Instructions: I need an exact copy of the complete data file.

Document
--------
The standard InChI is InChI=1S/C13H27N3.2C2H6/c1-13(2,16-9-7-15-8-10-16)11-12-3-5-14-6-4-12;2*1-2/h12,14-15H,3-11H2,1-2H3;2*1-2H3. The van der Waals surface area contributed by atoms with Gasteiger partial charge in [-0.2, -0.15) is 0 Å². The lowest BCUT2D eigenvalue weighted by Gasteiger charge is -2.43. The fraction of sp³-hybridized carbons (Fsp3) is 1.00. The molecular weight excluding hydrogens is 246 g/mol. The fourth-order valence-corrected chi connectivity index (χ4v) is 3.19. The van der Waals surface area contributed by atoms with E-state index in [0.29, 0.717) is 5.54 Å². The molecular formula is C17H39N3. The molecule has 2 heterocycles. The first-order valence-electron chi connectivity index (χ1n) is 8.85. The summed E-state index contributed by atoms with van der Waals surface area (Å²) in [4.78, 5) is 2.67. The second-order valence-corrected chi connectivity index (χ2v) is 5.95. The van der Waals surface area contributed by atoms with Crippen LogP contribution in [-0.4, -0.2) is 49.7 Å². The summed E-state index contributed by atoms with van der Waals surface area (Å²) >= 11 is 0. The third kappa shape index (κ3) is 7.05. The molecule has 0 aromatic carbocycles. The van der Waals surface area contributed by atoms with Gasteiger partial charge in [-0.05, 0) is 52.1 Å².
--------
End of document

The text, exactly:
The standard InChI is InChI=1S/C13H27N3.2C2H6/c1-13(2,16-9-7-15-8-10-16)11-12-3-5-14-6-4-12;2*1-2/h12,14-15H,3-11H2,1-2H3;2*1-2H3. The van der Waals surface area contributed by atoms with Gasteiger partial charge in [-0.2, -0.15) is 0 Å². The lowest BCUT2D eigenvalue weighted by Gasteiger charge is -2.43. The fraction of sp³-hybridized carbons (Fsp3) is 1.00. The molecular weight excluding hydrogens is 246 g/mol. The fourth-order valence-corrected chi connectivity index (χ4v) is 3.19. The van der Waals surface area contributed by atoms with E-state index in [0.29, 0.717) is 5.54 Å². The molecular formula is C17H39N3. The molecule has 2 heterocycles. The first-order valence-electron chi connectivity index (χ1n) is 8.85. The summed E-state index contributed by atoms with van der Waals surface area (Å²) in [4.78, 5) is 2.67. The second-order valence-corrected chi connectivity index (χ2v) is 5.95. The van der Waals surface area contributed by atoms with Crippen LogP contribution in [-0.4, -0.2) is 49.7 Å². The summed E-state index contributed by atoms with van der Waals surface area (Å²) >= 11 is 0. The third kappa shape index (κ3) is 7.05. The molecule has 0 aromatic carbocycles. The van der Waals surface area contributed by atoms with Gasteiger partial charge in [-0.05, 0) is 52.1 Å².